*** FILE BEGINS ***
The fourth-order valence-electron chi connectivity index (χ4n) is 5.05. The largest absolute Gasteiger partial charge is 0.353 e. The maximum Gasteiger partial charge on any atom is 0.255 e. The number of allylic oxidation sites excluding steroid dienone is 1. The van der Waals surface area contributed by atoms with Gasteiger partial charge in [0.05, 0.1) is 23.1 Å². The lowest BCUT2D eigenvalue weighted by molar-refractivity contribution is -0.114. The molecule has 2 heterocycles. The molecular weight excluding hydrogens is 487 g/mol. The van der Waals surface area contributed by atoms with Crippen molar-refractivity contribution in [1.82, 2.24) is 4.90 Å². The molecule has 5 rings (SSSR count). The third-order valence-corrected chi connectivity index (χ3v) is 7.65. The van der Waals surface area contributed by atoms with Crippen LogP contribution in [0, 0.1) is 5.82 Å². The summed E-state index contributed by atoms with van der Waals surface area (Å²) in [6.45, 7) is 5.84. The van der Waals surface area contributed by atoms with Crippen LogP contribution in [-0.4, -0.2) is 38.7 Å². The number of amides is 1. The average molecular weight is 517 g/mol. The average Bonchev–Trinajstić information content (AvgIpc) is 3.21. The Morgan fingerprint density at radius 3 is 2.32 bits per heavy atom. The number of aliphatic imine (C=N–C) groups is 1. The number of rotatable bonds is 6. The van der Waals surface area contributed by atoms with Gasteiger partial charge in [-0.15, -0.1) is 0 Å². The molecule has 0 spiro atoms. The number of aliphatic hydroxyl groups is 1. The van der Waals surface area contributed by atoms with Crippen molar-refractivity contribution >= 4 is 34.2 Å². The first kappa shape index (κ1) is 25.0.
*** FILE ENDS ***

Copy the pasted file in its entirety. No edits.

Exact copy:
The fourth-order valence-electron chi connectivity index (χ4n) is 5.05. The largest absolute Gasteiger partial charge is 0.353 e. The maximum Gasteiger partial charge on any atom is 0.255 e. The number of allylic oxidation sites excluding steroid dienone is 1. The van der Waals surface area contributed by atoms with Gasteiger partial charge in [0.05, 0.1) is 23.1 Å². The lowest BCUT2D eigenvalue weighted by molar-refractivity contribution is -0.114. The molecule has 2 heterocycles. The molecular weight excluding hydrogens is 487 g/mol. The van der Waals surface area contributed by atoms with Crippen molar-refractivity contribution in [1.82, 2.24) is 4.90 Å². The molecule has 5 rings (SSSR count). The third-order valence-corrected chi connectivity index (χ3v) is 7.65. The van der Waals surface area contributed by atoms with Crippen LogP contribution in [0, 0.1) is 5.82 Å². The summed E-state index contributed by atoms with van der Waals surface area (Å²) in [6.45, 7) is 5.84. The van der Waals surface area contributed by atoms with Crippen LogP contribution in [-0.4, -0.2) is 38.7 Å². The number of amides is 1. The average molecular weight is 517 g/mol. The average Bonchev–Trinajstić information content (AvgIpc) is 3.21. The Morgan fingerprint density at radius 3 is 2.32 bits per heavy atom. The number of aliphatic imine (C=N–C) groups is 1. The number of rotatable bonds is 6. The van der Waals surface area contributed by atoms with Gasteiger partial charge in [-0.15, -0.1) is 0 Å². The molecule has 0 spiro atoms. The number of aliphatic hydroxyl groups is 1. The van der Waals surface area contributed by atoms with Crippen molar-refractivity contribution >= 4 is 34.2 Å². The first kappa shape index (κ1) is 25.0.